McLibel

2005 Health 1.64K Views 4 Comments
McLibel is the story of two ordinary people who humiliated McDonald’s in the biggest corporate PR disaster in history. McDonald’s loved using the UK libel laws to suppress criticism. Major media organizations like the BBC and The Guardian crumbled and apologized.

But then they sued gardener Helen Steel and postman Dave Morris. In the longest trial in English legal history, the “McLibel Two” represented themselves against McDonald’s £10 million legal team. Every aspect of the corporation’s business was cross-examined: from junk food and McJobs, to animal cruelty, environmental damage and advertising to children.

Outside the courtroom, Dave brought up his young son alone and Helen supported herself working nights in a bar. McDonald’s tried every trick in the book against them. Legal manoeuvres. A visit from Ronald McDonald. Top executives flying to London for secret settlement negotiations. Even spies.

Seven years later, in February 2005, the marathon legal battle finally concluded at the European Court of Human Rights. And the result took everyone by surprise – especially the British Government. <em>McLibel</em> is not just about hamburgers. It is about the importance of freedom of speech now that multinational corporations are more powerful than countries.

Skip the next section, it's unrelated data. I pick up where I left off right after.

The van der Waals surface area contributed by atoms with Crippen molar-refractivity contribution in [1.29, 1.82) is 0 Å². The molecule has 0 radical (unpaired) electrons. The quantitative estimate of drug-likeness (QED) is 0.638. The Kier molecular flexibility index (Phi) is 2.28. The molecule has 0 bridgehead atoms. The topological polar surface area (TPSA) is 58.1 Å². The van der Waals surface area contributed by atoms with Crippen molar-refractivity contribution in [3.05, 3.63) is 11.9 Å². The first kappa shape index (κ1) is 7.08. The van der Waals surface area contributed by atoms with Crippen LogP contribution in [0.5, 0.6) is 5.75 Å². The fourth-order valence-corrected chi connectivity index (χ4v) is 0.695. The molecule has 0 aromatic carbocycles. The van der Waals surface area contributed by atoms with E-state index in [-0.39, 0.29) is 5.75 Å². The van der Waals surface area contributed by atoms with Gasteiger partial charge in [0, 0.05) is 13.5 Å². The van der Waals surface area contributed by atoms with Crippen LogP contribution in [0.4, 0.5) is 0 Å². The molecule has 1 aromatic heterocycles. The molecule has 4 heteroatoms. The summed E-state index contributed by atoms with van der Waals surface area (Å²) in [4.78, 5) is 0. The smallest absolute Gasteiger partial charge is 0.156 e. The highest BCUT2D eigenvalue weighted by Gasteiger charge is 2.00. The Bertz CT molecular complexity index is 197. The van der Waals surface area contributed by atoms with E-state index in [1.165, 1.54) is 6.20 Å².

Filmed over ten years by no-budget Director Franny Armstrong, McLibel is the David and Goliath story of two people who refused to say sorry. And in doing so, changed the world.

4 Comments

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  • Dkanon 5 years ago

    Easy to watch and covers a very important fundamental issue for the 21st century - the massive power of multinational corporations.

    1
  • Dkanon 5 years ago

    Easy to watch and covers a very important fundamental issue for the 21st century - the massive power of multinational corporations.

    1
  • Dkanon 5 years ago

    Easy to watch and covers a very important fundamental issue for the 21st century - the massive power of multinational corporations.

    1
  • This was a great film and heartening because it shows that just two people without any real resources at their disposal were able to take on a multinational without breaking down. In British court they may have "Lost" but they really won. In the PR war anyway.

    1